Tauhara College in Taupō will close for the rest of the school year after its 42-year-old prefab classrooms were so badly damaged by a downpour on Wednesday that they cannot be entered.
Tauhara College is the smaller of two colleges in Taupō, with a roll of 645 as at July 1, and was established in the 1970s with a set of temporary prefab classrooms.
Some 42 years later those prefabs are still in place and it's an increasingly uphill battle keeping them weathertight and fit for use. Leaks in corridors and classrooms are not unusual.
The college has been working with the Ministry of Education for a few years to try to have its campus upgraded with a complete overhaul of the property but its business case for a rebuild is still with the Ministry awaiting a decision.
Its former principal said on leaving last year that it was obvious that the entire school needed rebuilding.
Only Year 9 and 10 students were still at the school this week and last, with NCEA exams under way for senior students. The exams are still continuing in the school's hall, which is unaffected.
The news is a blow for junior students, who were looking forward to end-of-year camps, trips and activities next week, most of which have already been paid for. Junior prizegiving has been cancelled. Staff also say on the college's Facebook page that they are devastated, with a huge job ahead.
Students cannot enter the school to retrieve their belongings or clear their lockers until engineers have assessed the buildings and declared them safe.
During yesterday's downpour at 2.30pm, rain poured in through the joins in the roof, students were evacuated from ageing classrooms and the electricity had to be isolated as staff scrambled to cope with the effects of the deluge.
The college was closed today, with an Education Ministry response team arriving last night to assess the damage. Two classroom blocks were completely closed and carpet cleaners were on site today with engineers being called in.
College principal Ben Hancock, who only took up the position at the beginning of the term, said in a letter to parents and whanau this evening that the school was working closely with the Ministry of Education to organise emergency repairs.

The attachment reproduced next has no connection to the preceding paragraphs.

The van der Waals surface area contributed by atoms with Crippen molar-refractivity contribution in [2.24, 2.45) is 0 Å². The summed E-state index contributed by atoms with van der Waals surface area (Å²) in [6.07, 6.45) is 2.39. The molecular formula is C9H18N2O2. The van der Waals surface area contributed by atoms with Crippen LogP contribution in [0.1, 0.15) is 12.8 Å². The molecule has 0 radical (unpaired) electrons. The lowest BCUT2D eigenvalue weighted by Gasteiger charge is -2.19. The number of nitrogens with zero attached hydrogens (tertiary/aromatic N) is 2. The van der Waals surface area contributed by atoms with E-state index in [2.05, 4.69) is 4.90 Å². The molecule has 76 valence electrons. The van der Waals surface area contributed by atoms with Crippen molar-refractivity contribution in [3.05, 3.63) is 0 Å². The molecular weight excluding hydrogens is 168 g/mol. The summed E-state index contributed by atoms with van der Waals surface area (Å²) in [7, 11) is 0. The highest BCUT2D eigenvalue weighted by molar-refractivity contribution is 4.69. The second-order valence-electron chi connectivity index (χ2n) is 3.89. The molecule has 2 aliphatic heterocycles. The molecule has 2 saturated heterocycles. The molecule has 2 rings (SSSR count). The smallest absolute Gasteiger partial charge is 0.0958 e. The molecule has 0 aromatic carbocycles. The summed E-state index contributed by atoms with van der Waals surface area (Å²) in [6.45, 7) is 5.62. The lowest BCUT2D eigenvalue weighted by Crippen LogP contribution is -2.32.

"Over the past two hours, I have been reviewing the state of the buildings with an engineer to start to understand the full extent of the damage. The buildings have sustained significant water damage, which is to be expected considering the intensity of rainfall experienced," Mr Hancock said.
"I'm not able to give you any more information at this stage but I will keep you updated as the work needed to reopen our school becomes clear.
"It's not the best way to end the year, but the support and fellowship of the school community will continue to sustain us."
Former principal Keith Buntting said in an exit interview at the end of 2019 that one year into his role as school principal it became obvious to him that the entire school needed pulling down and rebuilding.
Mr Buntting and the college's board of trustees spent three and a half years preparing a rebuilding application to the Ministry of Education, and hoped a Ministry of Education decision approving a full rebuild would be made before Christmas 2019.
Board of Trustees chair Julie Yeoman said today that the business case was still in the Ministry of Education's pipeline for a decision.
Meanwhile, Taupō's other college, Taupō-nui-a-Tia College, which had a roll of 1072 at July 1, had a new music block last year, a large new design and innovation block opened by Prime Minister John Key in 2012, a gymnasium extension and several new classrooms, with a new five-classroom block being built in 2021.
Principal Ben Hancock said yesterday afternoon's downpour arrived just as the school was finishing for the day.
"We kept the kids safe, we moved them out as fast as we could, we isolated the power and got everyone off-site.
"We got hold of the Ministry of Education and sent them the videos and started the clean up."
Parent Adrian Armstrong, who has a son at Tauhara College, says the school buildings are old and cannot cope with the weather and have been in need of repair or upgrading for quite a while.
He says as a parent looking at the situation, it is frustrating that Tauhara College appears to receive almost zero funding to even upgrade its current facilities, while Taupō-nui-a-Tia College has been building entire new blocks.
Mr Armstrong says facilities aside, Tauhara College provides an excellent education.
"My son has grown as a student while being there and he truly wants to be there learning. Online learning can fill a gap, but it will not replace what he needs from face to face teaching."
The Ministry of Education's head of education infrastructure service, Kim Shannon said the Ministry had people on-site at Tauhara College today to assess the damage and organise emergency repairs.
She said further work would be done at the college to fix roofing and cladding issues and deliver bathroom upgrades. The Ministry was also working with the school on a plan to fix its broader property challenges, Shannon said.
Weather statistics for Taupō yesterday show that in the 24 hours to 8am today, the town received 42mm of rain, or nearly half the normal monthly rainfall. Taupō weatherman Bevan Choat said between 2.30pm and 2.50pm, it was torrential, falling at the rate of 1mm per minute.